Though paella didn't originate in Madrid, the cultural melting pot born of heavy migration to the capital means you can get the next best thing right in the city. To get as close to authentic Valencia paella as possible, head to spots like the Casa de Valencia or Bar La Gloria, which have a reputation for replicating the seaside meal to perfection.
Callos a la Madrilena
Next is a 16th century classic that resembles the cocido madrileño and tastes just as good. Callos a la Madrilena is the perfect Sunday night meal. Filled with pork and beef tripe, chorizo sausage, blood sausage, paprika, and fresh tomatoes, this stew is mainly eaten with large chunks of white bread soaked in soup.
Thanks to the paprika and traditional clay pot, each spoonful leaves a smoky rich aftertaste, making it a winter staple for Madrilenos of all ages. If you haven't tried tripe before, don't let that keep you away from this culinary treat. The exciting textures and flavors make for a memorable meal.
If you've imagined eating most of the things on this list at once, you'll be obsessed with Tapas, Spain's all-you-can-eat display of several local delicacies. Served in bite-size pieces, tapas is a staple side dish in most Madrid bars and restaurants. The typical tapas platter has an assortment of olives, Jamon, fried potatoes, grilled beef, croquetas, and toasted baguettes, just to name a few.
Tapas joints are a dime a dozen in Madrid, especially in busy, vibrant areas like the Gran Via or the Barrio de Las Letras, so you'll never run out of new spots to try. For an insider's look into the city's beloved tapas bars, talk to our local experts about a Madrid tapas tour.
Madrid has no shortage of unique fast foods and the bocadillo de calamares, or calamari sandwich, is high on the list. Despite having no coastline nearby, Madrilenos can't get enough of this deep-fried delight. Crunchy rolls of flour-dipped calamari wedged in a toasted baguette served with fresh lemon wedges and topped with paprika sauce or garlic mayonnaise; it doesn't get much better than that.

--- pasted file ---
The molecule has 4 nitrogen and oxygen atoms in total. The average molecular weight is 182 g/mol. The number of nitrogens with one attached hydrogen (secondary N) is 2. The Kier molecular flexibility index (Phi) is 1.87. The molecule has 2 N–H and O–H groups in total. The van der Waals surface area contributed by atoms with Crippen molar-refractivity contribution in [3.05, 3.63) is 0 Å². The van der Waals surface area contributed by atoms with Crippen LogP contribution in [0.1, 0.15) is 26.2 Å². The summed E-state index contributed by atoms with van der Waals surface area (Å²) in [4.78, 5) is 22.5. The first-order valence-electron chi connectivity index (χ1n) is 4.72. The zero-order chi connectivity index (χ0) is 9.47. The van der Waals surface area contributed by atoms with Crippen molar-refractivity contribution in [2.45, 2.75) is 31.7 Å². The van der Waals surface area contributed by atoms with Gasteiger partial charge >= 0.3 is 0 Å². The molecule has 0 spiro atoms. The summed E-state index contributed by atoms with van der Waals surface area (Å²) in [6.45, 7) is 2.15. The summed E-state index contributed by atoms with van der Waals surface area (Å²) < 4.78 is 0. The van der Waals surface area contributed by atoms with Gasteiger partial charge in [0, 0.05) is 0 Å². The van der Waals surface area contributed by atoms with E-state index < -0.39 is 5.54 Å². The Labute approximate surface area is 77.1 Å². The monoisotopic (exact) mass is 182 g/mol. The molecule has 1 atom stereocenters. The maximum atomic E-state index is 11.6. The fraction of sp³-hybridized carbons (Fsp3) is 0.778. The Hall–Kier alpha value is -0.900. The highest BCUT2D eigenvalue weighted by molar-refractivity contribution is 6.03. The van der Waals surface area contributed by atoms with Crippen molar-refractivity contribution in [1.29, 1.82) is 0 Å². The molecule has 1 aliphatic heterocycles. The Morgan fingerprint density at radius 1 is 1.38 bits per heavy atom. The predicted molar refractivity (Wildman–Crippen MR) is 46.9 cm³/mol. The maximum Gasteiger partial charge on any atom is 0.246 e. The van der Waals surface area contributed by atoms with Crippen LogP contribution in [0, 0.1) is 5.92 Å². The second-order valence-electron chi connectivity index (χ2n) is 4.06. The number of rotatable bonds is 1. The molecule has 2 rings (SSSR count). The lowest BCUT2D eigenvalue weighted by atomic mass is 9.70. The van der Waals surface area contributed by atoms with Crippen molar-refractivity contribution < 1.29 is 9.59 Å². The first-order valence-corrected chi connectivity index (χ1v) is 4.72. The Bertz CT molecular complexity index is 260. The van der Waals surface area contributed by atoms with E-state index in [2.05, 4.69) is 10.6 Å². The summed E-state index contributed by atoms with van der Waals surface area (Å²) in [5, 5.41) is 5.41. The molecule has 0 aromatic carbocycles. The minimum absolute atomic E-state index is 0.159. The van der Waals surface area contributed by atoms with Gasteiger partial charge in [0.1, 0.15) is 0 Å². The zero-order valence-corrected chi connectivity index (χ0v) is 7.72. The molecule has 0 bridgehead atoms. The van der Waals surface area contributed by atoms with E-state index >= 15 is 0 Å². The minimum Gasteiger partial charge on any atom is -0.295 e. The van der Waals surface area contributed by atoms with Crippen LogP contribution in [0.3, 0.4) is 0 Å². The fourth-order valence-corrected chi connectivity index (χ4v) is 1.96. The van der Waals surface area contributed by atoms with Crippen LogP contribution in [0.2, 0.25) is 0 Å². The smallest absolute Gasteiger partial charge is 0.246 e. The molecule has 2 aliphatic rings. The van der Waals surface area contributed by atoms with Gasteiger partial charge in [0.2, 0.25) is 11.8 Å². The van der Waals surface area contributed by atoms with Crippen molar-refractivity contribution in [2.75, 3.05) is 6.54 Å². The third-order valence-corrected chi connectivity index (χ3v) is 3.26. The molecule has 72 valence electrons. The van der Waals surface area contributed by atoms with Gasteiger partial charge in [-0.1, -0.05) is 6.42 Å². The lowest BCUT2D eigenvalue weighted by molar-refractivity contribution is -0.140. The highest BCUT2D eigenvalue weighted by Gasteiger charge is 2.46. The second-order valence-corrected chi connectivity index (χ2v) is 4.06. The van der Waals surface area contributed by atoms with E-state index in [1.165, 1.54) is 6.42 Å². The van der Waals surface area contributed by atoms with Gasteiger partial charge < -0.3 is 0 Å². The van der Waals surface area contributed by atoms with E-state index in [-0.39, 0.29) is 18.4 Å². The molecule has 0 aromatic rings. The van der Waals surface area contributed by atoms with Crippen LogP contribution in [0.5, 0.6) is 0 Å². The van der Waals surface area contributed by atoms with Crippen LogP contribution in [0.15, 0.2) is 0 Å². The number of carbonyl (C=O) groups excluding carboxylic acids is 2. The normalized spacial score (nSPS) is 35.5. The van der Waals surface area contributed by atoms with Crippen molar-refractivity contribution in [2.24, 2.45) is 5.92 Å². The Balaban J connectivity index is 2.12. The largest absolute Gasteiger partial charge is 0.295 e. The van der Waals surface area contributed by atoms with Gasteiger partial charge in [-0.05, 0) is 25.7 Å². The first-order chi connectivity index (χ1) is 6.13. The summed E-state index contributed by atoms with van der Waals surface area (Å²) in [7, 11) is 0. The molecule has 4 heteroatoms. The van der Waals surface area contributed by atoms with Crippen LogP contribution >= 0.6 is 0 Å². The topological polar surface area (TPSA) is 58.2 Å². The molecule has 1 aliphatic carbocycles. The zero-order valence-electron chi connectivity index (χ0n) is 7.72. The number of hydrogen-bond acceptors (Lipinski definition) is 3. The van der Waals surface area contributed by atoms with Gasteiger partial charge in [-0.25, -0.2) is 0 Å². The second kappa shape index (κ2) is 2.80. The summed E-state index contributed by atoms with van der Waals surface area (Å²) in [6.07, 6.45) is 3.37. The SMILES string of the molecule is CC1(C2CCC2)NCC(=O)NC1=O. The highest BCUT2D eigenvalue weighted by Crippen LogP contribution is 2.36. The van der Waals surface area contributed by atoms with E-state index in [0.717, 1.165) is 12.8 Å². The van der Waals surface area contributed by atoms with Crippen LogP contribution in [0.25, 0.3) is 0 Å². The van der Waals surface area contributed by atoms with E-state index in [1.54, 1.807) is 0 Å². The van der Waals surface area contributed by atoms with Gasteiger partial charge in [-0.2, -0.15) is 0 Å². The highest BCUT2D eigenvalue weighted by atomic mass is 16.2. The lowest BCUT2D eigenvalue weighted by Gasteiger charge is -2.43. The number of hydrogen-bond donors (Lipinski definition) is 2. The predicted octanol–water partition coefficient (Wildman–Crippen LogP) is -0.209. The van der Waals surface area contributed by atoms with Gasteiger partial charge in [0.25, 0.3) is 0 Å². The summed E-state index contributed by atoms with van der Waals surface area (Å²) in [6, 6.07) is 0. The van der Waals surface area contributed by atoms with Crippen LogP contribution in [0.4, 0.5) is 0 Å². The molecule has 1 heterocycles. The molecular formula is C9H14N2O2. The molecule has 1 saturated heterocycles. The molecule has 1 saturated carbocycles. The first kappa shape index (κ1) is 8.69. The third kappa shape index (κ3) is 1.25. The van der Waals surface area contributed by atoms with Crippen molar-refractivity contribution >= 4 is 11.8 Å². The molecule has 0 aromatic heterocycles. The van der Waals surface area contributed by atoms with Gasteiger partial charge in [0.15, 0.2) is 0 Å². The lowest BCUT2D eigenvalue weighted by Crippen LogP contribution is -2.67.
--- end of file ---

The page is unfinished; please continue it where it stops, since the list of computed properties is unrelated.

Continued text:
Tortilla de Patatas
Not to be confused with the flat corn or flour tortillas from Central and Latin America, Spain's tortilla de patatas is a mix between a potato pancake, a fluffy soufflé, and an omelet. While potatoes and eggs are the main ingredients, each vendor puts their own twist on this Spanish breakfast meal. Some feature sweet caramelized onions, mushrooms, and ham, while others are runny and served with toast.
It's a brilliant post clubbing snack as the oily egg and hearty potato fills you up. You can also find slices of tortilla de patatas in most tapas displays. When sandwiched between bread, it becomes a bocadillo de tortilla, perfect for a midday snack as you tour the Plaza Mayor.
The fried potato is one of the most universally beloved dishes, and Patatas Bravas is king in Madrid. Featuring rough-cut potatoes fried until golden brown and smothered in a spicy paprika & tomato sauce, it's a simple dish amplified by the city's vibrant atmosphere.
The recipe is so simple; you can try it at home, but when in Madrid there's no better place to start your patatas bravas exploration than Docamar. The restaurant boasts the best patatas bravas in the city, a claim worth testing.
Are you ready to take a big bite out of this food metropolis? Get in touch with a GoWithGuide Madrid tour guide and craft a unique experience that includes sightseeing, nature hikes, culinary delights, and more!